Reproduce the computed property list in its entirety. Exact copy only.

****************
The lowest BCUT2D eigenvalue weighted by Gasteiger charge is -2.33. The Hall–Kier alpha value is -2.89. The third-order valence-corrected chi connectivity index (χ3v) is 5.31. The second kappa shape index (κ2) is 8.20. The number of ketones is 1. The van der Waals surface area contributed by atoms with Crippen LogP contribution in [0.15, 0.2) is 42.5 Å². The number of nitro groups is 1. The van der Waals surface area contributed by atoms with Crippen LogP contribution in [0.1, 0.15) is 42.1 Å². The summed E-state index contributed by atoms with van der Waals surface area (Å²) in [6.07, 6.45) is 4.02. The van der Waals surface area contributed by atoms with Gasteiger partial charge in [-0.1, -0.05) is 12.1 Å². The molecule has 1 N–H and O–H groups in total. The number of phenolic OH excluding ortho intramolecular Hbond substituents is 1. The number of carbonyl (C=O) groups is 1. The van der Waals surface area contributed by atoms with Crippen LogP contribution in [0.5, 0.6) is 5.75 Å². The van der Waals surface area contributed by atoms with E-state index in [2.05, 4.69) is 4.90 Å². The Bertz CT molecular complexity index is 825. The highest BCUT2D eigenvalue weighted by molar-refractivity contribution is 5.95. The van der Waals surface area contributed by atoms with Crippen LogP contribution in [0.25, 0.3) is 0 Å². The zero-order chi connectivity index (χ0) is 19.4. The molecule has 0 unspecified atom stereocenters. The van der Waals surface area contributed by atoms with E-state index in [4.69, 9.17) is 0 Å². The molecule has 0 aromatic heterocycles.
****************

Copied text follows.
The lowest BCUT2D eigenvalue weighted by Gasteiger charge is -2.33. The Hall–Kier alpha value is -2.89. The third-order valence-corrected chi connectivity index (χ3v) is 5.31. The second kappa shape index (κ2) is 8.20. The number of ketones is 1. The van der Waals surface area contributed by atoms with Crippen LogP contribution in [0.15, 0.2) is 42.5 Å². The number of nitro groups is 1. The van der Waals surface area contributed by atoms with Crippen LogP contribution in [0.1, 0.15) is 42.1 Å². The summed E-state index contributed by atoms with van der Waals surface area (Å²) in [6.07, 6.45) is 4.02. The van der Waals surface area contributed by atoms with Gasteiger partial charge in [-0.1, -0.05) is 12.1 Å². The molecule has 1 N–H and O–H groups in total. The number of phenolic OH excluding ortho intramolecular Hbond substituents is 1. The number of carbonyl (C=O) groups is 1. The van der Waals surface area contributed by atoms with Crippen LogP contribution in [0.5, 0.6) is 5.75 Å². The van der Waals surface area contributed by atoms with E-state index in [2.05, 4.69) is 4.90 Å². The Bertz CT molecular complexity index is 825. The highest BCUT2D eigenvalue weighted by molar-refractivity contribution is 5.95. The van der Waals surface area contributed by atoms with Crippen LogP contribution in [0.25, 0.3) is 0 Å². The zero-order chi connectivity index (χ0) is 19.4. The molecule has 0 unspecified atom stereocenters. The van der Waals surface area contributed by atoms with E-state index in [4.69, 9.17) is 0 Å². The molecule has 0 aromatic heterocycles.